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James Holmes trial: Lawyers debate whether Colo. gunman's post-rampage "smirk" is evidence

CENTENNIAL, Colo. Minutes after the gunshots subsided in the deadly Colorado theater attack, a handcuffed James Holmes said nothing and only smirked when he was asked whether he had an accomplice, a police officer testified.

That alleged smirk was Holmes' way of saying he was satisfied with what just happened inside the theater, prosecutor Karen Pearson said during a pretrial hearing Tuesday. She argued the officer should be allowed to testify about it at Holmes' trial next year.

The defense argued that because Holmes said nothing at the time he allegedly smirked at the officer, his response was silence, and a suspect's failure to answer an officer's question can't be used as evidence by the prosecution.

"This was nothing more than silence, and it should be analyzed as such," defense lawyer Kristen Nelson said.

Rick Sallinger of CBS-4 in Denver reports that security was tight around the courthouse, complete with explosive-sniffing dogs.

Holmes is accused of slipping into a suburban Denver theater in July 2012 and opening fire on more than 400 people who were watching a midnight showing of a Batman movie. Twelve were killed and 70 injured.

Holmes, then 24, had just quit a Ph.D. program in neuroscience at the University of Colorado, Denver. He was arrested outside a rear emergency exit of the theater as bloodied and screaming victims fled.

Holmes pleaded not guilty by reason of insanity to more than 160 counts of murder and attempted murder. His lawyers say he was in the grip of a psychotic episode.

Untreated mental illness an imminent danger?

Prosecutors are seeking the death penalty.

At Tuesday's hearing, Aurora Police officer Justin Grizzle described Holmes' expression as "a self-satisfying offensive smirk." That drew an objection from the defense.

Arapahoe County District Judge Carlos A. Samour Jr. overruled the objection and said he would allow the description as evidence at the hearing.

But Samour expressed reservations about admitting it during the trial, saying the word "offensive" seemed subjective. He did not say when he would rule.

The impact that Grizzle's description would have on the jury's eventual verdict is hard to measure. Holmes' lawyers have acknowledged he was the shooter, and the trial is expected to focus on whether he was legally insane at the time of the shooting.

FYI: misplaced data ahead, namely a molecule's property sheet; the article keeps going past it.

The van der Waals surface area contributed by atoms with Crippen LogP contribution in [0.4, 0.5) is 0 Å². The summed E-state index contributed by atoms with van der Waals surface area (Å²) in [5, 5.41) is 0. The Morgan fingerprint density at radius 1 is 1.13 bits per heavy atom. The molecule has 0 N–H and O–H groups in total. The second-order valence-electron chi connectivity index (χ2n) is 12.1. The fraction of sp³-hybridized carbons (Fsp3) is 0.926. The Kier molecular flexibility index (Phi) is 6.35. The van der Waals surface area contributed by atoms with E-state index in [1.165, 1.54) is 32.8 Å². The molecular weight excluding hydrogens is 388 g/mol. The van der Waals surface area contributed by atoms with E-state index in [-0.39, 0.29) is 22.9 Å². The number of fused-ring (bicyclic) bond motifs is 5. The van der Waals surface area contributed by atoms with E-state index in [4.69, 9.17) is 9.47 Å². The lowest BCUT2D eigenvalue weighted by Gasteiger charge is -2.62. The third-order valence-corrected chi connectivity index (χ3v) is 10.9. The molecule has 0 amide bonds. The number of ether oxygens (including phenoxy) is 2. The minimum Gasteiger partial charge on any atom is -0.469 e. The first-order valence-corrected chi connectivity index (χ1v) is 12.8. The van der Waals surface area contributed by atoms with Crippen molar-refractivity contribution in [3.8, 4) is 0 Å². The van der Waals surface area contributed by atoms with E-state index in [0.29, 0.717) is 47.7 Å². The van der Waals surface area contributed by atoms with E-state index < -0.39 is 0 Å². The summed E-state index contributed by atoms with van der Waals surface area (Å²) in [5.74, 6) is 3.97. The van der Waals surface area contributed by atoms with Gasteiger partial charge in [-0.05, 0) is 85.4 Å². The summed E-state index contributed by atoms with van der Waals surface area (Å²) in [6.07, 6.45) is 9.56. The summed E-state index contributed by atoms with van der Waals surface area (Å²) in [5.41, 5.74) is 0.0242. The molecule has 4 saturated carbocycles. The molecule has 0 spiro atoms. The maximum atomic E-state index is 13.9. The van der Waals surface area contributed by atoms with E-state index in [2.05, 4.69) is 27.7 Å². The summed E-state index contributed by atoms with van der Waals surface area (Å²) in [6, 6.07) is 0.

Dan Recht, a longtime Denver defense attorney who is not involved in the Holmes case, said Holmes' lawyers are fighting to suppress Grizzle's account because they see it as unfairly prejudicial.

"The smirk itself is arguably not relevant at all to the issue of Holmes' sanity," Recht said.

Prosecutors and defense lawyers routinely refuse to comment on the case, citing a judge's gag order.

Holmes did directly answer at least one officer who asked whether he had an accomplice, according to testimony Tuesday.

"I asked if anybody else was with him, and he said no," Aurora officer Aaron Blue testified.

Blue said Holmes also told him, without being asked, that there were bombs in his apartment that were rigged to explode if officers tried to enter. Holmes called them "improvised explosive devices," Blue said.

Bomb experts defused the explosives, and there were no detonations or injuries.

Officers had not read Holmes his Miranda warning- "anything you say can be used against you" - when they asked him whether he had an accomplice.

The defense argued that violated Holmes' constitutional rights, and anything he told the officers before they read him his rights, about two hours after the shootings, shouldn't be used at trial.

CBS-4's Sallinger reports that prosecutors claimed it was not necessary to read Holmes his rights, calling it a "public safety nightmare." Prosecutors said the questions were legal and that officers urgently needed to know if another shooter was on the loose.

Holmes is scheduled to return to court Wednesday for arguments on whether evidence seized from his car and computer equipment can be used at trial.

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